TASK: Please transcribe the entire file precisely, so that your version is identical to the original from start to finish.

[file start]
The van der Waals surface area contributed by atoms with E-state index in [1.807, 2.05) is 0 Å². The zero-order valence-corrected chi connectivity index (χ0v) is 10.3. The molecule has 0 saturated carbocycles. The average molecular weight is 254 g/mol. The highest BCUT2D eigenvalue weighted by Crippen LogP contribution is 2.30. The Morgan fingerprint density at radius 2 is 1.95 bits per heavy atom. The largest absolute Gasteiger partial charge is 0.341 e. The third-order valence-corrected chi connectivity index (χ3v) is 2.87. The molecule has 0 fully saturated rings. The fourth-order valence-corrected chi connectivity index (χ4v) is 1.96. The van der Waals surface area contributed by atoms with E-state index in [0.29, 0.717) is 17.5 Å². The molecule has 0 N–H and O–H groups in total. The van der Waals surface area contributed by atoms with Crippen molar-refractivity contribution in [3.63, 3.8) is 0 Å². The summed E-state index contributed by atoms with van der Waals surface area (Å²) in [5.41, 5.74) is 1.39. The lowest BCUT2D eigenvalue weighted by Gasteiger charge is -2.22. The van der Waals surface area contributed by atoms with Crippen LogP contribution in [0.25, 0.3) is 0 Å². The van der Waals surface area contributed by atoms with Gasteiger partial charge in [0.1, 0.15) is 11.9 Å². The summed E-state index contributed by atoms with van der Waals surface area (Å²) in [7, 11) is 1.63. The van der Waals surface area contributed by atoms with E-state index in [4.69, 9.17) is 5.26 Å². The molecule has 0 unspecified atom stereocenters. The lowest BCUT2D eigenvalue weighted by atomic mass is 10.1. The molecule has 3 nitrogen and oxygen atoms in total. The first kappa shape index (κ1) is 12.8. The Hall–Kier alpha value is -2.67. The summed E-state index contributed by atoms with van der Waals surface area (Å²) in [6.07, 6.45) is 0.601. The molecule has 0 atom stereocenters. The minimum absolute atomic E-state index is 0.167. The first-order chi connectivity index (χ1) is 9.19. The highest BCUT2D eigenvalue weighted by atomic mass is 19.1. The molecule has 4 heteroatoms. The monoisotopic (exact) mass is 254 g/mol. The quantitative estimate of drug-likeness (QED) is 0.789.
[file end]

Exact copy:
The van der Waals surface area contributed by atoms with E-state index in [1.807, 2.05) is 0 Å². The zero-order valence-corrected chi connectivity index (χ0v) is 10.3. The molecule has 0 saturated carbocycles. The average molecular weight is 254 g/mol. The highest BCUT2D eigenvalue weighted by Crippen LogP contribution is 2.30. The Morgan fingerprint density at radius 2 is 1.95 bits per heavy atom. The largest absolute Gasteiger partial charge is 0.341 e. The third-order valence-corrected chi connectivity index (χ3v) is 2.87. The molecule has 0 fully saturated rings. The fourth-order valence-corrected chi connectivity index (χ4v) is 1.96. The van der Waals surface area contributed by atoms with E-state index in [0.29, 0.717) is 17.5 Å². The molecule has 0 N–H and O–H groups in total. The van der Waals surface area contributed by atoms with Crippen molar-refractivity contribution in [3.63, 3.8) is 0 Å². The summed E-state index contributed by atoms with van der Waals surface area (Å²) in [5.41, 5.74) is 1.39. The lowest BCUT2D eigenvalue weighted by Gasteiger charge is -2.22. The van der Waals surface area contributed by atoms with Crippen LogP contribution in [0.25, 0.3) is 0 Å². The van der Waals surface area contributed by atoms with Gasteiger partial charge in [0.1, 0.15) is 11.9 Å². The summed E-state index contributed by atoms with van der Waals surface area (Å²) in [7, 11) is 1.63. The van der Waals surface area contributed by atoms with E-state index in [4.69, 9.17) is 5.26 Å². The molecule has 0 unspecified atom stereocenters. The lowest BCUT2D eigenvalue weighted by atomic mass is 10.1. The molecule has 3 nitrogen and oxygen atoms in total. The first kappa shape index (κ1) is 12.8. The Hall–Kier alpha value is -2.67. The summed E-state index contributed by atoms with van der Waals surface area (Å²) in [6.07, 6.45) is 0.601. The molecule has 0 atom stereocenters. The minimum absolute atomic E-state index is 0.167. The first-order chi connectivity index (χ1) is 9.19. The highest BCUT2D eigenvalue weighted by atomic mass is 19.1. The molecule has 4 heteroatoms. The monoisotopic (exact) mass is 254 g/mol. The quantitative estimate of drug-likeness (QED) is 0.789.